4. Reference grammars for speakers of minority languages
Anne-Marie Baraby, pp. 78-101

Most of the work done in grammaticography focuses on the writing of grammars for an audience of linguists, and more specifically, typologists. In this paper, we present a grammaticographic model designed mainly to take into account the needs of minority language speakers, because they play a central role in the preservation of their language. However, since in minority language situations it is not possible to generate as many grammars as there are different potential end users, we propose a multilevel grammar, based on our experience as grammarian of Innu, a First Nation language spoken in Quebec (Canada). In this type of grammatical description, the first (main) level is addressed to non-specialist users, the speakers of the language being described, whereas grammatical material aimed at other users (such as linguists) is presented in secondary levels and is limited to core information. Our grammaticographic model was initially conceived for paper (printed) grammars, but we believe that electronic publication offers interesting solutions for multilevel grammars, while paper (printed) grammatical descriptions have greater limitations.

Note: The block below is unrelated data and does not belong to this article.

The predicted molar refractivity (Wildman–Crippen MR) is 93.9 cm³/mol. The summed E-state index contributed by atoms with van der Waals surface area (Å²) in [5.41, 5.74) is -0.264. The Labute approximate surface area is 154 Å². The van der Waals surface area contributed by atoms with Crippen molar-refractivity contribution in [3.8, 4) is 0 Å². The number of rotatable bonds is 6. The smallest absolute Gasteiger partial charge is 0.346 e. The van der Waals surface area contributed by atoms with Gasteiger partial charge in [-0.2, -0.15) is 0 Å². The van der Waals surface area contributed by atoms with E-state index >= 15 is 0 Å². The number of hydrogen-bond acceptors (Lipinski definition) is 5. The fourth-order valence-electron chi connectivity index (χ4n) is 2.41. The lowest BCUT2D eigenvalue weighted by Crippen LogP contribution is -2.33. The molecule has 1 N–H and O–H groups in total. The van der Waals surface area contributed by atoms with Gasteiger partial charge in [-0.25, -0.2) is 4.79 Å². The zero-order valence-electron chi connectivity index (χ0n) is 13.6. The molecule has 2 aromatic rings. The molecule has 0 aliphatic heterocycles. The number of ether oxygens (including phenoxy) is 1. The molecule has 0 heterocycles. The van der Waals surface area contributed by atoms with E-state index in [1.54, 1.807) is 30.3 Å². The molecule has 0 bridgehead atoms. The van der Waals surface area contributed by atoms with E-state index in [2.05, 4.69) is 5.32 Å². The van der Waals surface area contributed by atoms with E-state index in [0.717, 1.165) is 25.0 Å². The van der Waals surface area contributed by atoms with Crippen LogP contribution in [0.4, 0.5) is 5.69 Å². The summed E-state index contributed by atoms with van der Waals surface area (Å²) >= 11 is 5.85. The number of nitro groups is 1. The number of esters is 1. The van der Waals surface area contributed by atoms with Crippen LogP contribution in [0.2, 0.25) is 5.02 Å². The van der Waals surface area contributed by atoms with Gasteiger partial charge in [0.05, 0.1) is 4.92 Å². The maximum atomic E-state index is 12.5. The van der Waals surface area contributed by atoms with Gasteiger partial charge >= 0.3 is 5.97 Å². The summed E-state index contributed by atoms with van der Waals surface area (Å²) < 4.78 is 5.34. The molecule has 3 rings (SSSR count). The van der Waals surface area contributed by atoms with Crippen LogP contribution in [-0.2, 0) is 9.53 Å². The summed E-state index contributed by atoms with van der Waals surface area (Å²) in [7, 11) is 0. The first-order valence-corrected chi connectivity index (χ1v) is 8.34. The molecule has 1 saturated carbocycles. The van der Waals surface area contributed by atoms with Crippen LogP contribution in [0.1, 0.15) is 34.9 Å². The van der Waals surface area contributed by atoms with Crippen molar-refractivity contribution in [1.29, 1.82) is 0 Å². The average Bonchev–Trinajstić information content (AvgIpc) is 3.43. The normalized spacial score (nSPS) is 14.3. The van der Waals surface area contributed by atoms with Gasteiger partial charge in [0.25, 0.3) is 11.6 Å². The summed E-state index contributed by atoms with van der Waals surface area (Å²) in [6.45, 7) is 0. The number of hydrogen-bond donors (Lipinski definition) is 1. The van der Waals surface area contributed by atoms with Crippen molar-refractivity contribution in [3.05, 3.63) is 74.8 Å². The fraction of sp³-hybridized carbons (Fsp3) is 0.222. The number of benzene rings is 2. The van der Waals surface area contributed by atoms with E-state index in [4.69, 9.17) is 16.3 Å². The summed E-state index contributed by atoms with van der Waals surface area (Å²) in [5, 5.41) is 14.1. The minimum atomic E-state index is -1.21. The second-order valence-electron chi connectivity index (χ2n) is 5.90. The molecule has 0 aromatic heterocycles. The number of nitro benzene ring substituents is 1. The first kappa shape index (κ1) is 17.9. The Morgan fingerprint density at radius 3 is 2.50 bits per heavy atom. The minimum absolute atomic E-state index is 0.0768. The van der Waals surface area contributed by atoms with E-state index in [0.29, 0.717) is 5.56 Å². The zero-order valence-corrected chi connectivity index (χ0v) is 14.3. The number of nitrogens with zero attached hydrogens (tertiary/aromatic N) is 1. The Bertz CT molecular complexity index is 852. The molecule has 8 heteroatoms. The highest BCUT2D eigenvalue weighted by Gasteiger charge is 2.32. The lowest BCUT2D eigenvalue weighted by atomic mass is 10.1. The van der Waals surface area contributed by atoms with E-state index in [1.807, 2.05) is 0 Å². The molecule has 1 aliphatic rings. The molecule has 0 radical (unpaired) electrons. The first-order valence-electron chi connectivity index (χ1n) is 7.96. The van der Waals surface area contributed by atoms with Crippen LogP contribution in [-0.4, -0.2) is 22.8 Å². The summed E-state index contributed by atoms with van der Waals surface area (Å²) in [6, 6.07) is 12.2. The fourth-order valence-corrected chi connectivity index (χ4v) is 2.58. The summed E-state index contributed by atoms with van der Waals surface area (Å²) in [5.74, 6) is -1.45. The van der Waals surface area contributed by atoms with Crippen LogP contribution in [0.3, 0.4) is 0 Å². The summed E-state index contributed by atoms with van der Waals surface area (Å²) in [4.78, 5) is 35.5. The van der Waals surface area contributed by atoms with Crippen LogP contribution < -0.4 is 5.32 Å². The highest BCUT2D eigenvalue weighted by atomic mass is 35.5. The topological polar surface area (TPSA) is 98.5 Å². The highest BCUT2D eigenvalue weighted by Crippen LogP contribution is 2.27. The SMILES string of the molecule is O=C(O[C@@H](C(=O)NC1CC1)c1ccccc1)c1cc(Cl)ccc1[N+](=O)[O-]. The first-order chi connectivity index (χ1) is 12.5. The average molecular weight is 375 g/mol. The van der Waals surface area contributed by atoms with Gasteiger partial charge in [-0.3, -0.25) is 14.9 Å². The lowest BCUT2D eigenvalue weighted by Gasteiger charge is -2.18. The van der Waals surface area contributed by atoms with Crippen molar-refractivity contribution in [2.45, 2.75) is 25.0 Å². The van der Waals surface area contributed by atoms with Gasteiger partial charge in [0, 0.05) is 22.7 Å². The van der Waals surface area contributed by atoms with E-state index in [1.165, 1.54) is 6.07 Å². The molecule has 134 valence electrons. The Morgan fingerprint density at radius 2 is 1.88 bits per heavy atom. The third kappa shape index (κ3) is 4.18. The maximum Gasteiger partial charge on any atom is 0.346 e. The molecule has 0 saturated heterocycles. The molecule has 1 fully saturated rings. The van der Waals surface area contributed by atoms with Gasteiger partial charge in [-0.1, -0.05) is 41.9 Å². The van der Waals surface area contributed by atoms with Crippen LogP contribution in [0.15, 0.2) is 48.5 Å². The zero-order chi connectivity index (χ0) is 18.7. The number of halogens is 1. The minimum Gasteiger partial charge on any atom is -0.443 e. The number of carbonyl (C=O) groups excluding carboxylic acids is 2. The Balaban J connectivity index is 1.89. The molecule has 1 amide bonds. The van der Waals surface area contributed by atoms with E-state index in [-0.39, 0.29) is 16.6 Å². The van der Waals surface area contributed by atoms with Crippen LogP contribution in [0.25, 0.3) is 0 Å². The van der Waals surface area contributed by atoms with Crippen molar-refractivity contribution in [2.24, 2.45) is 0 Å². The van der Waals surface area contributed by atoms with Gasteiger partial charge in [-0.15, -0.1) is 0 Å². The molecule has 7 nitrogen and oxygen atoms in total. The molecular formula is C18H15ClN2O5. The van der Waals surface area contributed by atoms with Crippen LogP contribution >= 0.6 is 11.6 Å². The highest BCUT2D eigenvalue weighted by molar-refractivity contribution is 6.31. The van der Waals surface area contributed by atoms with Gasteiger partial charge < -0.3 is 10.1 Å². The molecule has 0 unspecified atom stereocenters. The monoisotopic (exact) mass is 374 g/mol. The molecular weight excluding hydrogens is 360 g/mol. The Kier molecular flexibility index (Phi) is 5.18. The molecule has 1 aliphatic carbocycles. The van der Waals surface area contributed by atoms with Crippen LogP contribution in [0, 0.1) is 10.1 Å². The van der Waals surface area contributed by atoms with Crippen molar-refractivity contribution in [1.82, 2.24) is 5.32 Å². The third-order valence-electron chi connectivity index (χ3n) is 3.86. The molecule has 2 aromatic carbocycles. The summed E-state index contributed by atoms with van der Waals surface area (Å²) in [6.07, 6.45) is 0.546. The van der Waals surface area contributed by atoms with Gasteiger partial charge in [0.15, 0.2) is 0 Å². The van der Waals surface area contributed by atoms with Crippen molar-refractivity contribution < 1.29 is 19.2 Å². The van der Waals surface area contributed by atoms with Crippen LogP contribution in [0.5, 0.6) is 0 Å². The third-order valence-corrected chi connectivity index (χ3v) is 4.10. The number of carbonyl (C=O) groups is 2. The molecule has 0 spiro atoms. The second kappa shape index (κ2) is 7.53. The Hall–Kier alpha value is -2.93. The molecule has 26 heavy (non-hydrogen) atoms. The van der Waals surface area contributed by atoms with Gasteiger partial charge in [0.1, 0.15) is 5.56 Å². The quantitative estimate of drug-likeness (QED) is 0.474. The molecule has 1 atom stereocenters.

PART TWO: Applications

5. Grammars for the people, by the people, made easier using PAWS and XlingPaper
Cheryl A. Black, H. Andrew Black, pp. 103-128

The task of documenting the minority languages of the world, many of them endangered, is daunting. Further, it is most likely impossible to expect that linguists can go to every language and write a reference grammar for it. At the same time, the indigenous people are becoming more educated and more interested in working on their own languages. This paper describes a computational tool that teaches native speakers about various linguistic constructions, has them enter data from their language and answer simple questions about it, and then produces a draft of a practical grammar of the language. This grammar can be edited for publishing electronically and/or on paper and is useful for the people themselves as well as by linguists. The underlying XML technology allows much of the complexity to be hidden from the user, while providing multiple views and outputs possible from the same data. The marked-up XML files are archivable and usable by many XML editors. Localization and customization are also possible

6. From corpus to grammar: How DOBES corpora can be exploited for descriptive linguistics
Peter Bouda, Johannes Helmbrecht, pp. 129-159